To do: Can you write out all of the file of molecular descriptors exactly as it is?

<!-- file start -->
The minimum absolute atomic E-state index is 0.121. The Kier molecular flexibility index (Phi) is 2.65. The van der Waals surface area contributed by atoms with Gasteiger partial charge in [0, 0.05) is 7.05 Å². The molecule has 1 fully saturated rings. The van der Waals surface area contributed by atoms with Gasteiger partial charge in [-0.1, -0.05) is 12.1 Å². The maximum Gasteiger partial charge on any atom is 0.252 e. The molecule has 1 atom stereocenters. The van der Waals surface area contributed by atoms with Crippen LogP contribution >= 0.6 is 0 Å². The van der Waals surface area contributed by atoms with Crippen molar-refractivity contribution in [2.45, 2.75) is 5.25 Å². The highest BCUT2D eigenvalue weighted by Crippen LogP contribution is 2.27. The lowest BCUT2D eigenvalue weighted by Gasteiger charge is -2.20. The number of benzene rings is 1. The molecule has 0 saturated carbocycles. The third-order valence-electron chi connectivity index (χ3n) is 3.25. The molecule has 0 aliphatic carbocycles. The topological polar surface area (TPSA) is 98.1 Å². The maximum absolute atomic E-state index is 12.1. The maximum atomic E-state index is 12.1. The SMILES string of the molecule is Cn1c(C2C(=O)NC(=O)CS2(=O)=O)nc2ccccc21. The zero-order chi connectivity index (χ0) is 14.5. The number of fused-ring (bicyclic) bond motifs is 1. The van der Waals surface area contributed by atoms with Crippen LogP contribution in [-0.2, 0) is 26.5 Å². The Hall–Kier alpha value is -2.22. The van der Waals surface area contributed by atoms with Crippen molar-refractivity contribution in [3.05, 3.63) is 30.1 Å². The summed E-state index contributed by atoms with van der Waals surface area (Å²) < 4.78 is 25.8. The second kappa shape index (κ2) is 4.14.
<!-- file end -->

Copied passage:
The minimum absolute atomic E-state index is 0.121. The Kier molecular flexibility index (Phi) is 2.65. The van der Waals surface area contributed by atoms with Gasteiger partial charge in [0, 0.05) is 7.05 Å². The molecule has 1 fully saturated rings. The van der Waals surface area contributed by atoms with Gasteiger partial charge in [-0.1, -0.05) is 12.1 Å². The maximum Gasteiger partial charge on any atom is 0.252 e. The molecule has 1 atom stereocenters. The van der Waals surface area contributed by atoms with Crippen LogP contribution >= 0.6 is 0 Å². The van der Waals surface area contributed by atoms with Crippen molar-refractivity contribution in [2.45, 2.75) is 5.25 Å². The highest BCUT2D eigenvalue weighted by Crippen LogP contribution is 2.27. The lowest BCUT2D eigenvalue weighted by Gasteiger charge is -2.20. The number of benzene rings is 1. The molecule has 0 saturated carbocycles. The third-order valence-electron chi connectivity index (χ3n) is 3.25. The molecule has 0 aliphatic carbocycles. The topological polar surface area (TPSA) is 98.1 Å². The maximum absolute atomic E-state index is 12.1. The maximum atomic E-state index is 12.1. The SMILES string of the molecule is Cn1c(C2C(=O)NC(=O)CS2(=O)=O)nc2ccccc21. The zero-order chi connectivity index (χ0) is 14.5. The number of fused-ring (bicyclic) bond motifs is 1. The van der Waals surface area contributed by atoms with Crippen LogP contribution in [-0.2, 0) is 26.5 Å². The Hall–Kier alpha value is -2.22. The van der Waals surface area contributed by atoms with Crippen molar-refractivity contribution in [3.05, 3.63) is 30.1 Å². The summed E-state index contributed by atoms with van der Waals surface area (Å²) < 4.78 is 25.8. The second kappa shape index (κ2) is 4.14.